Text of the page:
NaAlSi3O8S 9H2Ol 2H2CO3aq Al2Si2O5 OH 4s 2Na aq 2HCOaq 4H4SiO4qeqn 414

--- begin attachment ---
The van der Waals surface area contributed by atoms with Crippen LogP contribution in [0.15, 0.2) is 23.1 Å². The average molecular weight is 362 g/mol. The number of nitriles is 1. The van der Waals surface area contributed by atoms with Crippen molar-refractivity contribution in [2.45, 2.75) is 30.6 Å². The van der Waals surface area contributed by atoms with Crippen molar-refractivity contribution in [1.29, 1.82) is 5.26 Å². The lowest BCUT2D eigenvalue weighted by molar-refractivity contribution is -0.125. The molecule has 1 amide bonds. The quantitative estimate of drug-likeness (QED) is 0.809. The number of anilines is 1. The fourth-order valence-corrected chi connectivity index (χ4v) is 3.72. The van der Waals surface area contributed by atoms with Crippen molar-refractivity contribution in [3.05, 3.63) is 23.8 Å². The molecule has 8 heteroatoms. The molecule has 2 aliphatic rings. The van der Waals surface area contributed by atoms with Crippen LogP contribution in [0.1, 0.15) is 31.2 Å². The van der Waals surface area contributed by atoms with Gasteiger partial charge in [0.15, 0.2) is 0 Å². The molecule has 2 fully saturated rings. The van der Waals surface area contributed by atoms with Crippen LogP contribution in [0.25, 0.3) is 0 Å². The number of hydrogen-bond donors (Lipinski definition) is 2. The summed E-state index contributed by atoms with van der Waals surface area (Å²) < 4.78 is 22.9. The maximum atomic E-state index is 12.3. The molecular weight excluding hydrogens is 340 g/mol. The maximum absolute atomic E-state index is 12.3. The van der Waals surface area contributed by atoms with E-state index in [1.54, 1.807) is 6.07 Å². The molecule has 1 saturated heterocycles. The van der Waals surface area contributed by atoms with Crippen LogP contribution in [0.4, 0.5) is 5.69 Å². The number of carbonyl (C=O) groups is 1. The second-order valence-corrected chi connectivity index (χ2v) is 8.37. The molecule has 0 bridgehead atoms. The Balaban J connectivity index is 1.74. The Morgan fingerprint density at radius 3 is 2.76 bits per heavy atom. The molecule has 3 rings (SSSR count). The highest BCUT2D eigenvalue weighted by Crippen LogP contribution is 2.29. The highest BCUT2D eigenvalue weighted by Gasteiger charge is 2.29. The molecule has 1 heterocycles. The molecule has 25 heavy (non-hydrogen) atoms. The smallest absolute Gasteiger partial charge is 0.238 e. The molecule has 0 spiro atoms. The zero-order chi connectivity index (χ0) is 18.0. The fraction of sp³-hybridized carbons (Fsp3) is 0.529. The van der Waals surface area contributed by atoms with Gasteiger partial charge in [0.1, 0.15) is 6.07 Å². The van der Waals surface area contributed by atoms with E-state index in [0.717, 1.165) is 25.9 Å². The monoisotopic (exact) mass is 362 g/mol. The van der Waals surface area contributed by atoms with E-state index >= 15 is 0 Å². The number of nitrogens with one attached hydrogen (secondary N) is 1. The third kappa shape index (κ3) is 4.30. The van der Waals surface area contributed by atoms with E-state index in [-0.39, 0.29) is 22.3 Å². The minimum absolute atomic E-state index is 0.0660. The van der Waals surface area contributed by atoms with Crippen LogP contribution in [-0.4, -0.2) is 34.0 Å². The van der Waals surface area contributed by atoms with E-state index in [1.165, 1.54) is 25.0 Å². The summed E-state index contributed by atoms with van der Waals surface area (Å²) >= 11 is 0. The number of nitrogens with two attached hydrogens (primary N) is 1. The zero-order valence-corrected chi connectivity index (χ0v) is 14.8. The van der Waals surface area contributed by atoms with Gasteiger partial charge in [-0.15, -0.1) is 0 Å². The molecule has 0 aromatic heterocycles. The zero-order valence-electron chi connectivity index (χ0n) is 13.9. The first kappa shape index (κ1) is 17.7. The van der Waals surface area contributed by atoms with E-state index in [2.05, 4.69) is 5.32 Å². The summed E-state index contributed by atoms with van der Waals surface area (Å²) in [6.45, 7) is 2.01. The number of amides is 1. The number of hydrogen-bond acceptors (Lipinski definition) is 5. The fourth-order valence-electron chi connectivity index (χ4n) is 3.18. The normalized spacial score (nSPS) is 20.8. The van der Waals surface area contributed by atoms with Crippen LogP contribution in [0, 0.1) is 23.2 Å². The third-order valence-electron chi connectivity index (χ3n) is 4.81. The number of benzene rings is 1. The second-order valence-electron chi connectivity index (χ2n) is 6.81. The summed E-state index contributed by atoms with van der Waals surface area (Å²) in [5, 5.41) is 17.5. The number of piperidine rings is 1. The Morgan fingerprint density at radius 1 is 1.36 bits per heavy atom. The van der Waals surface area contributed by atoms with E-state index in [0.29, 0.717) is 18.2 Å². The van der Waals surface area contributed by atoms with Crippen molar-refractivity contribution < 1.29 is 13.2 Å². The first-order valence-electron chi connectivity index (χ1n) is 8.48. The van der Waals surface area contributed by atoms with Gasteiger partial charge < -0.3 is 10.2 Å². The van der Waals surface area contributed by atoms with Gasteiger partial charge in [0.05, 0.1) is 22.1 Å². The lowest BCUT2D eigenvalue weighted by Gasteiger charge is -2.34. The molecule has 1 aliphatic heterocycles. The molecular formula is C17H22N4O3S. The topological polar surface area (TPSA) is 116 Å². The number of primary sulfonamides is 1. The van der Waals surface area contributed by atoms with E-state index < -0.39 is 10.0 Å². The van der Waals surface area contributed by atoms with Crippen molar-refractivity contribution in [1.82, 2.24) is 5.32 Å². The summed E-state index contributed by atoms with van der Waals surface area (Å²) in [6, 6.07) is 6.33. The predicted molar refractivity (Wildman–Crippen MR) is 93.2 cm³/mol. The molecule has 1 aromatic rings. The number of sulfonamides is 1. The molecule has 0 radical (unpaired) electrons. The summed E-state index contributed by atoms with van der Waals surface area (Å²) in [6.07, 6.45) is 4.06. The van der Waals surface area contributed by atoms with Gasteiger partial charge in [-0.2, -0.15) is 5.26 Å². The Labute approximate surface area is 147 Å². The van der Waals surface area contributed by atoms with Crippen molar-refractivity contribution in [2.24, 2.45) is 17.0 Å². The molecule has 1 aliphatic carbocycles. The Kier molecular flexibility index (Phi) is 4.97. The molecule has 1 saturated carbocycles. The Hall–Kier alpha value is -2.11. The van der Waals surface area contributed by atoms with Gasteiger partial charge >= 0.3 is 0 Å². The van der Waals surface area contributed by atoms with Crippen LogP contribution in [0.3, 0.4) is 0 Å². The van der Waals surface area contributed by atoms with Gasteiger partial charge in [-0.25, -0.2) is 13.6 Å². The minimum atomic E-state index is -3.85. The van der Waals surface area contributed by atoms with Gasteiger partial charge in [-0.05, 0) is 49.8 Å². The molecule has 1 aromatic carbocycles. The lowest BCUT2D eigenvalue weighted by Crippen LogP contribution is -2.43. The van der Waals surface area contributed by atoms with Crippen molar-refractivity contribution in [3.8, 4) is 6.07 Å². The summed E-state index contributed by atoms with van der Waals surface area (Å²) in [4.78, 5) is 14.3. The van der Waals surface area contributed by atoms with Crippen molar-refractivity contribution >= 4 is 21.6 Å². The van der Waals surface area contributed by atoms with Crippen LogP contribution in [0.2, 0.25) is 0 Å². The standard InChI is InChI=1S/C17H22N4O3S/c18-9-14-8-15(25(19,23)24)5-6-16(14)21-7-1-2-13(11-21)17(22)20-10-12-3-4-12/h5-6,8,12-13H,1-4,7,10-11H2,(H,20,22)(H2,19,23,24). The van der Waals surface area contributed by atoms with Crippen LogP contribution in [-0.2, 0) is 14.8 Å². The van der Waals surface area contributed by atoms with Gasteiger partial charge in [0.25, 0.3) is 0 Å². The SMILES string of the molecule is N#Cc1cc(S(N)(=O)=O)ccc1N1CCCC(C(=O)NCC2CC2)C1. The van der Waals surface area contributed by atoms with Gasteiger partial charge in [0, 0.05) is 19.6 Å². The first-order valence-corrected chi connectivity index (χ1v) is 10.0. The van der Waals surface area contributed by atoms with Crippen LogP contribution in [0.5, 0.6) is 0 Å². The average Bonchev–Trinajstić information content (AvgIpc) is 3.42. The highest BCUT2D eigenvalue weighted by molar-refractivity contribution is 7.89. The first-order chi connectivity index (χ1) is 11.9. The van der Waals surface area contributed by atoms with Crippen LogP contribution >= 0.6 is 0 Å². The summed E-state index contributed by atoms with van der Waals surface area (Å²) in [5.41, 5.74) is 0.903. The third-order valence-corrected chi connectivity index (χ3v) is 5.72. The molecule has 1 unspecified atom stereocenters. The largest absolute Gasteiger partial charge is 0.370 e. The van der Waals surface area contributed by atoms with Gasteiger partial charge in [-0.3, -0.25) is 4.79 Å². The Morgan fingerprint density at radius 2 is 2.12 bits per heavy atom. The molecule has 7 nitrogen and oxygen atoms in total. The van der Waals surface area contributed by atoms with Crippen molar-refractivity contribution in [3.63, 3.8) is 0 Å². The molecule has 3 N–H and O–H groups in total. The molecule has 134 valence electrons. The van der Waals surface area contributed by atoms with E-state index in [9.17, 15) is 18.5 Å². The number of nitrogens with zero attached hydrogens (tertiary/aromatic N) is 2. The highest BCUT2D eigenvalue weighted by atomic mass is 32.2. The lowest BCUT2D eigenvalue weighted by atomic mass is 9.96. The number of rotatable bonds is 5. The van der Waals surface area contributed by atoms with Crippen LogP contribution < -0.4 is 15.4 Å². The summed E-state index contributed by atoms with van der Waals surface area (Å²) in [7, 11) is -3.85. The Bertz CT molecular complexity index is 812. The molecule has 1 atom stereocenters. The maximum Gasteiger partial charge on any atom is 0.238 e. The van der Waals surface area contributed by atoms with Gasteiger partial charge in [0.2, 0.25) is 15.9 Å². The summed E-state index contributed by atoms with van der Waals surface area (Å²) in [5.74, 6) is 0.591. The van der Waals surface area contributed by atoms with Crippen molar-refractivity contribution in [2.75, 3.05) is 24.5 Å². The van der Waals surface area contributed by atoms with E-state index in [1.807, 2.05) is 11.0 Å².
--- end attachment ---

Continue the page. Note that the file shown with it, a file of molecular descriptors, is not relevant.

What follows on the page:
We might conclude that the dominant weathering mechanism of the upper crust is acid hydrolysis, resulting in a partially degraded and hydrated residue, with silicic acid and metal bicarbonate dissolved in water. We should, however, remember that much of the Earth's continental area is mantled by younger sedimentary rocks, including relatively soluble ones, for example limestone. Limestones are common in young mountain belts, such as the European Alps and the Himalayas, where rates of physical weathering are high. It is therefore probable that average weathering reactions are really biased toward the weathering of the sediment cover, rather than average continental crust. Studies of Alpine weathering seem to confirm this. Many Alpine streamwaters are low in dissolved sodium and H4SiO4 but high in calcium and HCO-. These results suggest that the dissolution of limestone—not feldspar—is the locally important weathering reaction.

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